NASA will shoot lasers at the moon to help find water

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No stranger to shooting lasers at the moon, NASA will once again send a laser to Earth's celestial satellite to look for water on the surface that may be hidden.
The government space agency said it is working on developing a small satellite (CubeSat) known as a Lunar Flashlight to look for surface ice that may be at the bottom of craters on the moon that never see sunlight.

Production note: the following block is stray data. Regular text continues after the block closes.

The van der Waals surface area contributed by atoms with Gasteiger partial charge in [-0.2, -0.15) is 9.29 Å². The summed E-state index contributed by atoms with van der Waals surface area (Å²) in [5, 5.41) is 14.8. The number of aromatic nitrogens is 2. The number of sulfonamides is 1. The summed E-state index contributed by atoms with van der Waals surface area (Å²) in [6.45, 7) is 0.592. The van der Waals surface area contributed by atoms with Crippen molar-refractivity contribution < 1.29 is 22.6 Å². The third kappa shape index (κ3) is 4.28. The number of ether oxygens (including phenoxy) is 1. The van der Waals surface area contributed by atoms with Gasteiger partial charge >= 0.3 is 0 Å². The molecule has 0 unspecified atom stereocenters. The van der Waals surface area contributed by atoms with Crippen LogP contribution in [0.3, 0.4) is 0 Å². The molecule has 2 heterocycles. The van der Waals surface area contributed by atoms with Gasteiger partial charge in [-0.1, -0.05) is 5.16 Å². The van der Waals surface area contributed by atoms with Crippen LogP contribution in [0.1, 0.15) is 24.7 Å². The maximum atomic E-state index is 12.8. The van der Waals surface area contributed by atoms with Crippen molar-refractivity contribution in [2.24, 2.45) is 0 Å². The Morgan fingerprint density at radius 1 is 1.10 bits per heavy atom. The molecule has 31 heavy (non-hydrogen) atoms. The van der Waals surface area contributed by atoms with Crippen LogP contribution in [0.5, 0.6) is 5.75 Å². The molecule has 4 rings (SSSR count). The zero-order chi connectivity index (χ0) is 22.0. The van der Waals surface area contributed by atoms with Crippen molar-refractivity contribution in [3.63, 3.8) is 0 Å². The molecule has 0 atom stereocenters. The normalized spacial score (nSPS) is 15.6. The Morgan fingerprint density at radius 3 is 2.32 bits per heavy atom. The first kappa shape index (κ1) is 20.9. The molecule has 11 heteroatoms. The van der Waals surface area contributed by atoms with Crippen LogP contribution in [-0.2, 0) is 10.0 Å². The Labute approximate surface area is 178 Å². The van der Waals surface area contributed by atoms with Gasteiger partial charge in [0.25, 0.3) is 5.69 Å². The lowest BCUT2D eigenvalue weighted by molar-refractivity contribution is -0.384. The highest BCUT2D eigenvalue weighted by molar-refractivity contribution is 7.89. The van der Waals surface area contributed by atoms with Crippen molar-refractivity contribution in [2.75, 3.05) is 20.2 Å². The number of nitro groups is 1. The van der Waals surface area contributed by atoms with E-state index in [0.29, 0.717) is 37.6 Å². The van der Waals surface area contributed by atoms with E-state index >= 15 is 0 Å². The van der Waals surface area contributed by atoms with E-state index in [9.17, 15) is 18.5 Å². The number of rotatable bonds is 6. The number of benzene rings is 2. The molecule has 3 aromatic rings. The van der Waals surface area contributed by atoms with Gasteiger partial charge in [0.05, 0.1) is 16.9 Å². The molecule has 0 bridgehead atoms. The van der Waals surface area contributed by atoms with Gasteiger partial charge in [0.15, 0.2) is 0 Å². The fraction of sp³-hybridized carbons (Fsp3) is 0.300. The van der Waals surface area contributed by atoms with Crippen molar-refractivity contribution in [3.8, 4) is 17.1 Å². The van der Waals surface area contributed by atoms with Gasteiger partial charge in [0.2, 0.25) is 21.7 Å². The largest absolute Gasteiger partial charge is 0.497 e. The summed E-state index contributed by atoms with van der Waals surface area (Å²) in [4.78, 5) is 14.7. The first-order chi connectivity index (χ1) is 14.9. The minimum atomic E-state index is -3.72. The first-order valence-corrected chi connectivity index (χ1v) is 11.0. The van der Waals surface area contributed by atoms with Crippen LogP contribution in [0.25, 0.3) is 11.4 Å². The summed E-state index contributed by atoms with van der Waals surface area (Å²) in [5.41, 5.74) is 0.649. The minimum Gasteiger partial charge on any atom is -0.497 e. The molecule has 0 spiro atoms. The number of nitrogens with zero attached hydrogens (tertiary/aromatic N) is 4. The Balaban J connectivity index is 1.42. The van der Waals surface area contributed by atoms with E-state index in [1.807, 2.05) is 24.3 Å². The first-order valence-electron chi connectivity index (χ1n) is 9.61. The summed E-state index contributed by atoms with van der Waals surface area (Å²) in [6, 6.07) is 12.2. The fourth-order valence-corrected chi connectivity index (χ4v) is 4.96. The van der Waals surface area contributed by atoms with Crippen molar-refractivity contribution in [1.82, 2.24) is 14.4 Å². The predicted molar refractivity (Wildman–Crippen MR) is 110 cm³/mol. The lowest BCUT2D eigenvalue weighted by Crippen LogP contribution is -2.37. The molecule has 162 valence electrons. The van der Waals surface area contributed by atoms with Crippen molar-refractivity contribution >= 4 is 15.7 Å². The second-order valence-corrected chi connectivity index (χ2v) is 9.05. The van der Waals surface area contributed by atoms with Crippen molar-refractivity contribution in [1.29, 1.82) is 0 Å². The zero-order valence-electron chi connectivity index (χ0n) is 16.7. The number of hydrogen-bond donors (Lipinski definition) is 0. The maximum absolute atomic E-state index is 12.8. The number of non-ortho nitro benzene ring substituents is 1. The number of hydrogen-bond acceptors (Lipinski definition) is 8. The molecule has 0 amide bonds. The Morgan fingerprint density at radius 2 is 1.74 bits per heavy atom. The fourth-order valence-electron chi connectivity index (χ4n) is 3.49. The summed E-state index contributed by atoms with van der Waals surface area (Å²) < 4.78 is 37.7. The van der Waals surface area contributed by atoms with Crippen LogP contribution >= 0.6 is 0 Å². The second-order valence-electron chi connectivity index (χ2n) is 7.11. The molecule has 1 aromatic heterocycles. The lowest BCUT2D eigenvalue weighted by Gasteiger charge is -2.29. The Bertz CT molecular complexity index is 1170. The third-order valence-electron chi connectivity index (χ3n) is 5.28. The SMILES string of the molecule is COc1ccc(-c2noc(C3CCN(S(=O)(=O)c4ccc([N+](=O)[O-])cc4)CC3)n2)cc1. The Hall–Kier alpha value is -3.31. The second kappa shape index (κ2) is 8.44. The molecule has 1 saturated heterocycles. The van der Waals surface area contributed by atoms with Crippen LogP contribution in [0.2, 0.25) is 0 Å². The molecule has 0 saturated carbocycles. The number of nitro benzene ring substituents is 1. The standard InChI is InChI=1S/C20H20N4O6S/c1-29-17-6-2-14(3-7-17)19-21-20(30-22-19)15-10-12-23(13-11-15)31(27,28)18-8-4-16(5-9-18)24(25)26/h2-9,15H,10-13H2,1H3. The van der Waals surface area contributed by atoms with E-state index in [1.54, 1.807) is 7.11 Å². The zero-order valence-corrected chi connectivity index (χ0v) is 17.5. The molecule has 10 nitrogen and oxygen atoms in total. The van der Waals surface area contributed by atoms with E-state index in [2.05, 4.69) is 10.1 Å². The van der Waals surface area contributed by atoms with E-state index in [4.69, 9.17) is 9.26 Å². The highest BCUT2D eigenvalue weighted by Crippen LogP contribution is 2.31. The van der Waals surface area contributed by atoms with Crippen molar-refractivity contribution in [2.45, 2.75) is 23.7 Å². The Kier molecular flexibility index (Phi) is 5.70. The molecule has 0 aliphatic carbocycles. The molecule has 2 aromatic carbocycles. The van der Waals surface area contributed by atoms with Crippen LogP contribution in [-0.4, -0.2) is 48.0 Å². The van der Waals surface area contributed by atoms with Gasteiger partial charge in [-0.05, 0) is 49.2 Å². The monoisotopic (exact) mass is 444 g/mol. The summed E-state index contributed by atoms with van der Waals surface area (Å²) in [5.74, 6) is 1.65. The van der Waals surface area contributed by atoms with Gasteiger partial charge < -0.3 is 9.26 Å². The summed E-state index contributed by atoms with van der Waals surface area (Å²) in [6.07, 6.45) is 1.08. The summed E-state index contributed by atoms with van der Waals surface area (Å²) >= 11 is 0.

"Although we have a pretty good idea there's ice inside the coldest and darkest craters on the Moon, previous measurements have been a little bit ambiguous," said Barbara Cohen, principal investigator of the mission at NASA's Goddard Space Flight Center, in a statement. "Scientifically, that's fine, but if we're planning on sending astronauts there to dig up the ice and drink it, we have to be sure it exists."

WATER MAY BE ALL OVER THE MOON, GIVING NEW HOPE FOR SUSTAINED LIFE

The Flashlight, which is being managed by NASA JPL, will look to become not only the first mission to look for water using lasers, but also use a new "green" fuel, one that is safer to transport and store.

"A…
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